Market Overview

Tech Tempts, But Valuations Look High

Tech Tempts, But Valuations Look High

The Technology Select Sector SPDR (NYSE: XLK), the largest technology exchange-traded fund by assets, is up more than 22 percent year to date, underscoring the point that technology is the best performing group in the S&P 500 this year.

While technology's bullish performance through the first three quarters of 2017 tempts investors to get involved, some analysts believe the sector is at or above fair value. In a recent note, Morningstar pointed to the semiconductor industry as primary driver of technology upside this year, but also a space where current demand is unlikely to continue unabated. XLK allocates about 15 percent of its weight to semiconductor stocks, its fourth-largest industry weight. 

“Semiconductor business conditions have been downright stellar in recent months, with robust demand from the automotive and industrial sectors and optimism for a rush of new Apple Inc. (NASDAQ: AAPL) iPhone sales in the fall,” said Morningstar. “Enterprise software and IT Services are still interesting growth sectors to us, and we still see a handful of undervalued names in these spaces.”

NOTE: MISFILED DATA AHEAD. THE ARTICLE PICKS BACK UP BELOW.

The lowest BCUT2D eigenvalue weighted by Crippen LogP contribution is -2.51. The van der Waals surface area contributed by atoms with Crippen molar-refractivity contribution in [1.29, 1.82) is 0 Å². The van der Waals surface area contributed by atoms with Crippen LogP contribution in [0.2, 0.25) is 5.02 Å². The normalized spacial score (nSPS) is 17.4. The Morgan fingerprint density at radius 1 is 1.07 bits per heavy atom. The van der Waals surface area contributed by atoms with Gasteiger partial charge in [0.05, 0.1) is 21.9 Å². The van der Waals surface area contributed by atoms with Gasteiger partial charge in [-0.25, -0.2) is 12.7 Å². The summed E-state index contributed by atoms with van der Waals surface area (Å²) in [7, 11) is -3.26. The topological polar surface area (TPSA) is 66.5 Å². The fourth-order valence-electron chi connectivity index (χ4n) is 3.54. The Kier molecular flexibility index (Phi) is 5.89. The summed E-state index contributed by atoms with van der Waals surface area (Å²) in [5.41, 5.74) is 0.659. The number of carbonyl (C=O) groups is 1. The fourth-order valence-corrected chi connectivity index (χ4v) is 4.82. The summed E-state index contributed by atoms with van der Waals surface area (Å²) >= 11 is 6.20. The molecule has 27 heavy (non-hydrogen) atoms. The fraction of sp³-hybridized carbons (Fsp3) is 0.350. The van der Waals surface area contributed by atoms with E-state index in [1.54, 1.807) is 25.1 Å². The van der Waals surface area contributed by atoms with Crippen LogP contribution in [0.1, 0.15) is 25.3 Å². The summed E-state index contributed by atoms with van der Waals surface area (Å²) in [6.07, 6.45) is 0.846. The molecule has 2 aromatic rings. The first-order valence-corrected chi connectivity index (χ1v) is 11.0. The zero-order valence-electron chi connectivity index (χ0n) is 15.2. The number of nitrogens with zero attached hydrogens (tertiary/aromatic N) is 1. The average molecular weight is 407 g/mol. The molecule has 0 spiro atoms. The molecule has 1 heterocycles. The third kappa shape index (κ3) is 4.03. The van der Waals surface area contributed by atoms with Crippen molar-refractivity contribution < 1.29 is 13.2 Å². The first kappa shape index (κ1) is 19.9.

Rosy Scenarios

Some big-name tech stocks, such as NVIDIA Corporation (NASDAQ: NVDA), may be tempting investors with multiples that could prove hard to justify. Shares of NVIDIA are up 67.5 percent year to date, making it one of the best-performing semiconductor stocks.

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“In general, we still believe that valuations across tech are painting overly rosy scenarios in new and emerging technologies around artificial intelligence, for example, where NVIDIA appears significantly overvalued to us,” said Morningstar.

Investors are unlikely to find bargains with bellwether tech names, at least that is Morningstar's view. The research firm views Apple, Alphabet Inc. (NASDAQ: GOOG) (NASDAQ: GOOGL), Intel Corporation (NASDAQ: INTC) and Facebook Inc. (NASDAQ: FB), among others, as richly valued.

To The Cloud

A trend that is likely to prove durable in the years ahead is the transition to cloud computing. Markets are already pricing that in as highlighted by the First Trust Cloud Computing ETF (NASDAQ: SKYY), which is up 21.5 percent year to date. SKYY is the first and still only ETF dedicated to cloud computing equities.

“In our view, the single most important trend in technology remains the ongoing shift toward cloud computing, which we think is having ramifications on dozens of stocks across our coverage,” said Morningstar. “In short, both startups and enterprises, in efforts to reduce the high fixed costs associated with running on-premises IT hardware and software, are shifting more and more workloads to infrastructure-as-a-service (IaaS) vendors.”

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